Article Abstract

Patient satisfaction and outcomes of static progressive stretch bracing: a 10-year prospective analysis

Authors: Nipun Sodhi, Benjamin Yao, Hiba K. Anis, Anton Khlopas, Assem A. Sultan, Jared M. Newman, Michael A. Mont

Abstract

Background: Multiple surgical and non-surgical modalities are available for patients suffering from shoulder elbow, forearm, wrist, knee and ankle stiffness. For most patients, bracing can provide optimal therapy to restore functional range of motion (ROM). Three commonly used bracing mechanisms include static progressive stretch (SPS), turnbuckle, and dynamic bracing. However, although, in general, these three brace types have been shown to have successful outcomes, there are a number of different manufacturers, and company specific designs might affect outcomes. Therefore, the purpose of this study was to analyze 10 years of prospectively collected patient satisfaction and outcomes data from a single brace company. Specifically, we evaluated: (I) mobility, (II) pain, (III) stiffness, (IV) swelling, and (V) any adverse events of patients treated with an SPS brace.
Methods: From 2007 to 2017, data from a total of 167,751 patients treated with a JAS Brace (Joint Active Systems Inc., Effingham, IL, USA) were prospectively collected through a cross-sectional survey addressing various outcomes such as pain, stiffness, swelling and mobility. More specifically, patients were asked “Are you having pain?”, “Do you have any stiffness?”, “Do you have any swelling?”, and “Do you feel your mobility has improved?” Patients who answered “yes” were then asked to categorize their response as either worse, same, or better (or improvement) for pain, stiffness, and swelling. For mobility, patients answered either “yes”, “no”, or “undecided”. This data was then graphed and a yearly trends analysis was performed. We also assessed the number of complaints as well as any device related adverse events.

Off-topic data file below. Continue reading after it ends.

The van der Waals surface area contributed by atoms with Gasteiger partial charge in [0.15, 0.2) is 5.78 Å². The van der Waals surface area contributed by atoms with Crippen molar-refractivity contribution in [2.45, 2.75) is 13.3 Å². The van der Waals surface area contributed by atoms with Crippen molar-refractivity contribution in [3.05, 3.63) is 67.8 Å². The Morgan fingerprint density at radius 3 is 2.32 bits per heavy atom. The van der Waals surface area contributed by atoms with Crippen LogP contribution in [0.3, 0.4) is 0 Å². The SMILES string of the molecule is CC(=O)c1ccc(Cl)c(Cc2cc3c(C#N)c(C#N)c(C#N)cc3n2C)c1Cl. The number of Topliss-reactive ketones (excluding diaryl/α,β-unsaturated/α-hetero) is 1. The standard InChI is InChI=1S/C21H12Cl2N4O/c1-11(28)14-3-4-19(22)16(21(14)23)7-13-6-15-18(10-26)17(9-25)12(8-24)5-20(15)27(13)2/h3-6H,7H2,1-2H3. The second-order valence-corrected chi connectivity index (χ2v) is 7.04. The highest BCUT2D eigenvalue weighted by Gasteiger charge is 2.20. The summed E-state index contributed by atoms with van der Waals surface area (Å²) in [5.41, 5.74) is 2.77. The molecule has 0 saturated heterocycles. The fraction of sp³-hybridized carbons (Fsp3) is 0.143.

Results: In 2008, 59% of patients reported no pain, 45% no stiffness, and 79% no swelling after device use. Those numbers increased by 2013, to 70% of patients reporting no pain, 79% reporting no stiffness, and 84% reporting no swelling after brace use. A consistent positive trend was also seen for mobility, with at least 90% of patients reporting improved mobility after orthosis use. The number of complaints decreased from 38 in 2007 to 3 in 2017. No patients experienced any device related serious injuries.
Conclusions: Overall, to the best of the author’s knowledge, this study is the first to demonstrate a brace designed to improve ROM also has significant effect on pain, stiffness, and swelling. These results are of particular importance, since no other study reports prospective data on thousands of patients showing that a bracing system substantially reduces pain and stiffness. These data indicate that not only or these SPS braces effective in improving functional ROM with high rate of success and no significant complications, but this bracing system has a significant effect on improving pain and stiffness. Based on the results from this study, patients suffering from shoulder, elbow, forearm, wrist, knee and/or ankle pathology can expect excellent clinical outcomes by using one of the above braces.

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